January 30, 2006
Replace Your Programmer and Consultant
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Welcome to GISWeekly! The title of this article may leave some of you gasping for breath if you happen to be a programmer or consultant. But for those who are trying to bring down the cost and time involved in developing websites or GIS web applications for their agencies or companies, the following information could be a godsend.
Read about mPower Integrator, a "rapid integration toolkit" or web development tool for building web GIS applications for Autodesk MapGuide and ESRI ArcIMS users, in this week's Industry News.
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Replace Your Programmer and Consultant
by Susan Smith
The title of this article may leave some of you gasping for breath if you happen to be a programmer or consultant. But for those who are trying to bring down the cost and time involved in developing websites or GIS web applications for their agencies or companies, the following information could be a godsend.
This week GISWeekly spoke with Greg Calcari and Scott Hameister of mPower Technologies, a partner and offshoot of Taylor Technologies, based out of Appleton, Wisconsin. Taylor is a large Autodesk partner that sells and implements Autodesk design software nationally. The partnership focuses on architectural, civil and GIS applications.
Although mPower maintains many strong connections with Taylor, it is a company in its own right, focusing on its mPower Integrator, a "rapid integration toolkit" or web development tool for building web GIS applications for Autodesk MapGuide and ESRI ArcIMS users.
mPower Integrator allows users to take control, thus its name, mPower (empower). It allows them to set up a sample website using their own data. They don't need a consultant to do this; it's an inexpensive and effective way to have a website where they can build in their own queries and reports.
If this technology sounds familiar, it is. It is the underpinning to Autodesk MapGuide, technology that empowers government agencies to set up websites within a short period of time and allows them to dictate access to it. Scott Hameister was brought on board some years ago to deploy the product at a few test sites, and since then, it has taken off. Now there are many mature installations of mPower.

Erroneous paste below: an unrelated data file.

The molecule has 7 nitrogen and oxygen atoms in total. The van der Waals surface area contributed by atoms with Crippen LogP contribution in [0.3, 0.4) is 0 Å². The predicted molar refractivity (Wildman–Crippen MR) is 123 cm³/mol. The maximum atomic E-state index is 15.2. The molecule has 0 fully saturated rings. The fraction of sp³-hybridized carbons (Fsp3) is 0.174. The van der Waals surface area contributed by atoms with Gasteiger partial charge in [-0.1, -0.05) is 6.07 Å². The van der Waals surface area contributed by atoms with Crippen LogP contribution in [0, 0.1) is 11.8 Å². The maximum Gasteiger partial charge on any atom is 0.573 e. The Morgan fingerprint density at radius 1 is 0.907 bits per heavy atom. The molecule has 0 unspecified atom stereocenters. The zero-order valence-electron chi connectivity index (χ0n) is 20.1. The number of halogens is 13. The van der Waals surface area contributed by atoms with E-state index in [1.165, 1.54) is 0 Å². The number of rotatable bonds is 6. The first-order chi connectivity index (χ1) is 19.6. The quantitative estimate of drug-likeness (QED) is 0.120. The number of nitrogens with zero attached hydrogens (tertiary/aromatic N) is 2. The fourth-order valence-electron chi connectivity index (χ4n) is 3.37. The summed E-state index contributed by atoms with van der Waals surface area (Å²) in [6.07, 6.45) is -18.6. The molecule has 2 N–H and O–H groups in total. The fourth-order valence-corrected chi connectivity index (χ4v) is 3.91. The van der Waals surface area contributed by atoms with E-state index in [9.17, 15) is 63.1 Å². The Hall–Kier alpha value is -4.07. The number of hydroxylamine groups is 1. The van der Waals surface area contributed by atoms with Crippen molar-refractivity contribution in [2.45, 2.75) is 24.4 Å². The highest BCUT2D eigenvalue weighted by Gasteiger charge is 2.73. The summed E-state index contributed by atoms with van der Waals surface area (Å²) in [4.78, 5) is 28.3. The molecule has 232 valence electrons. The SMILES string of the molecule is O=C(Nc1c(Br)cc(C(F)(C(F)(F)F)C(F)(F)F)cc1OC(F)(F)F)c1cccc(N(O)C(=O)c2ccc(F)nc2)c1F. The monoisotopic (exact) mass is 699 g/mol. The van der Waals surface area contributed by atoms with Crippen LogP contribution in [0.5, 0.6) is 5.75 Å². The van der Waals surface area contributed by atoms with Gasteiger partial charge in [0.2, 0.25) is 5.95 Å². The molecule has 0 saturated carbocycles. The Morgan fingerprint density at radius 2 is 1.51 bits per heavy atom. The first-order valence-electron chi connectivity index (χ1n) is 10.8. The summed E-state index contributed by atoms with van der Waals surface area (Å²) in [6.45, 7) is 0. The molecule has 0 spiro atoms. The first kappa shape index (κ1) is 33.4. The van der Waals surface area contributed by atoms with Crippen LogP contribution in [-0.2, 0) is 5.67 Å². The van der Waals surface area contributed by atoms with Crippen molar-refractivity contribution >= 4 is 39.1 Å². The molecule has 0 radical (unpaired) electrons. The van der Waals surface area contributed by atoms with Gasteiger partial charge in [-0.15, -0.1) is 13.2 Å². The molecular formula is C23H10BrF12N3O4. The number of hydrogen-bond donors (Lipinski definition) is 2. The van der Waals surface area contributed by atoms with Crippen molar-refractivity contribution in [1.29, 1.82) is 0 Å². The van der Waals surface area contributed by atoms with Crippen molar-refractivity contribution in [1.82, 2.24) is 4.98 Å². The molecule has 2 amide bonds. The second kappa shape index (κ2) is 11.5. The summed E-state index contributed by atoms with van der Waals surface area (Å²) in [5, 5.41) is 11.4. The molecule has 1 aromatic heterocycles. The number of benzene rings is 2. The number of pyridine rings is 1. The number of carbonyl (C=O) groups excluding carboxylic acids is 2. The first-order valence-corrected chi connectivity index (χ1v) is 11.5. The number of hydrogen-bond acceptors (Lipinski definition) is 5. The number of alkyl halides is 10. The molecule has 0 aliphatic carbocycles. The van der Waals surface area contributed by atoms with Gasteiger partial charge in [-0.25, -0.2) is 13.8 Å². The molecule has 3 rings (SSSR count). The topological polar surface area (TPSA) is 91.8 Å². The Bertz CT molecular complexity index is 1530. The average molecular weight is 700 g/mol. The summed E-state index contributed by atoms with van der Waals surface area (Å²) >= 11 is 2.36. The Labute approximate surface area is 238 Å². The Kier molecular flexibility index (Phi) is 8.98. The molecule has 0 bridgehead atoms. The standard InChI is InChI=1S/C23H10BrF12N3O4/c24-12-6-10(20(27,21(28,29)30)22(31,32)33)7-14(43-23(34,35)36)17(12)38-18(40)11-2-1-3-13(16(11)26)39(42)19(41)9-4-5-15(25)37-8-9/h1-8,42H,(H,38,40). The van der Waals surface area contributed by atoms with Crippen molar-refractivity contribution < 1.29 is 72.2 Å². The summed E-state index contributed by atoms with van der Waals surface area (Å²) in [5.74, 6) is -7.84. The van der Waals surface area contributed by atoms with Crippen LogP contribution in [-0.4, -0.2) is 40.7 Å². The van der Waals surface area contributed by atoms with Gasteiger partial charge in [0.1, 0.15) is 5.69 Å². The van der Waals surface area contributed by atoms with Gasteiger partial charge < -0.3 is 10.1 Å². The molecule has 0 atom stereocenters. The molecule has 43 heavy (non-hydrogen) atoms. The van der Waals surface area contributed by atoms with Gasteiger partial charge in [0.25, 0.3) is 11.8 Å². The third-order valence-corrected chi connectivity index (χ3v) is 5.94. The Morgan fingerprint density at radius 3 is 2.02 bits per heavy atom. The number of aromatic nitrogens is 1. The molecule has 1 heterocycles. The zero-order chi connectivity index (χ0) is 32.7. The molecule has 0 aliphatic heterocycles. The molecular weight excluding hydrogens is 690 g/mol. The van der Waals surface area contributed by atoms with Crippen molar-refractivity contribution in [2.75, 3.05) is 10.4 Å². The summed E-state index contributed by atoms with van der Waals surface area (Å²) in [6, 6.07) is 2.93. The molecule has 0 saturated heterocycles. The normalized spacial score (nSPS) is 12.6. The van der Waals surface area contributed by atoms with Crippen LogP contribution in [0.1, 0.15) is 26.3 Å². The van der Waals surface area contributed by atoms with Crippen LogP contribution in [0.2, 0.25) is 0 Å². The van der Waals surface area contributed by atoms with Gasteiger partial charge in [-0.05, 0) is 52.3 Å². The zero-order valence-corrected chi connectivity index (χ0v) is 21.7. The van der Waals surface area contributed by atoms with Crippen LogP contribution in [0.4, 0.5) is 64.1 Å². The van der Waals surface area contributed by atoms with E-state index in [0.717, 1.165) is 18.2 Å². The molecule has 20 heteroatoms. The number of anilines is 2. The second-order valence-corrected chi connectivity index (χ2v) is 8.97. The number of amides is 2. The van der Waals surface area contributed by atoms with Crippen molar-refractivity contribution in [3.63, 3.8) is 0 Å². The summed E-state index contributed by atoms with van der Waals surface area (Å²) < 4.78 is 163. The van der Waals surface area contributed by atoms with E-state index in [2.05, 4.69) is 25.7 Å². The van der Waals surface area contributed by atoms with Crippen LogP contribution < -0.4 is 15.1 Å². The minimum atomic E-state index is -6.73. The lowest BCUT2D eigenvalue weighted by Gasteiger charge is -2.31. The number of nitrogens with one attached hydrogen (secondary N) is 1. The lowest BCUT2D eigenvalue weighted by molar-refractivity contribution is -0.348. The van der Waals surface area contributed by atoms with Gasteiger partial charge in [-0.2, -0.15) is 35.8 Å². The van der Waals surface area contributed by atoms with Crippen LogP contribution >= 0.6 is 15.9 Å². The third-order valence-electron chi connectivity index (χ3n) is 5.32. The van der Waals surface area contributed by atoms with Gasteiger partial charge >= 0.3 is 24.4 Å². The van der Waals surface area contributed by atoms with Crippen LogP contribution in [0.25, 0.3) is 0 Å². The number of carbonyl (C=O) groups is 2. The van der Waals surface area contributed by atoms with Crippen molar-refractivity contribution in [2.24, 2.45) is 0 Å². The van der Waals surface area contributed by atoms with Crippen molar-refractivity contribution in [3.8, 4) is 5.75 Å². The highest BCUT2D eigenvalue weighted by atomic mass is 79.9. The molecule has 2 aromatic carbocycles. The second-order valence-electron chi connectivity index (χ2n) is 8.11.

Hameister built an integrator for end users to do several very empowering things -build their own queries and reports, do redlining, pan and zoom, with multiple levels of administrative and security access, so they can give the chief of police access to certain layers of the data, and the land records group something totally different. At first, the product was designed only for MapGuide, but then mPower decided to go after the larger ESRI market by making it available for ArcIMS users.
"So many governments are frustrated by getting a GIS in place, and blow their budgets in the first year by getting a custom GIS application by a GIS consultant, and that's it, it becomes a static site, that is all they have the budget for. If a department wants to tap into that data they have to go back the consultant," said Greg Calcari. "We have some counties that have 20-25 different departments with full blown intranet and internet deployments. They did it all internally [with mPower] without spending thousands of dollars on custom programming."
mPower Integrator is built with the Cold Fusion web programming encryption language for accessing databases (now owned by Adobe). "It's all done on the server, so when you interact with the database and ask questions of it, the user doesn't see that part of the code," explained Hameister. "The part of code they see is only the html or the text output. All that work is being done behind the scenes where it's not visible to a hacker."
go in and say, 'here's a database of zoning information, I'm going to share that database with the zoning department website. Anyone who's been given permission to build reports and queries on the zoning website can then go through the wizards and start building queries and reports." As long as users know what layers are theirs in the map and they know what the parcel ID looks like, and they know their database, from there they can build their own interface, and decide to whom they want to give access.
Will mPower support other GIS products, such as MapInfo and Geomedia? "That is going to be on an as-requested basis," said Hameister. "We are looking at the MapGuide Open Source which will hopefully be done by June. Hameister added that no matter what platform they built on, they could actually wrap around the new platform within weeks.
What level of expertise is required? "It depends on how much you empower people," explained Hameister. "If you want a zoning department to generate reports and queries, then they need to know their database. Whoever knows the database, can do it."
mPower has a piece called Modules, which allows other people to actually build code into mPower. "Some of our customers added advanced pan and zoom features. You can send data from your database out to a pre-existing web page, convert it and make it OGC-compliant, if you had that engine. A company called PlanSite is taking their whole product line, and turning it into Integrator modules. so you can buy Integrator and get their more advanced tools."
"Right now, one of our users has created a module that lets you send a square of what you're currently viewing in either ArcIMS or MapGuide. It then sends that square on top of Google Earth, then zooms in. It shows you in your website where you are currently looking and it shows you in Google Earth where you are currently looking." The obvious next step, Hameister added, is for mPower to take that module created by the user (if he gives permission, of course), grab the image from MapGuide or ArcIMS and display the map directly on Google Earth.
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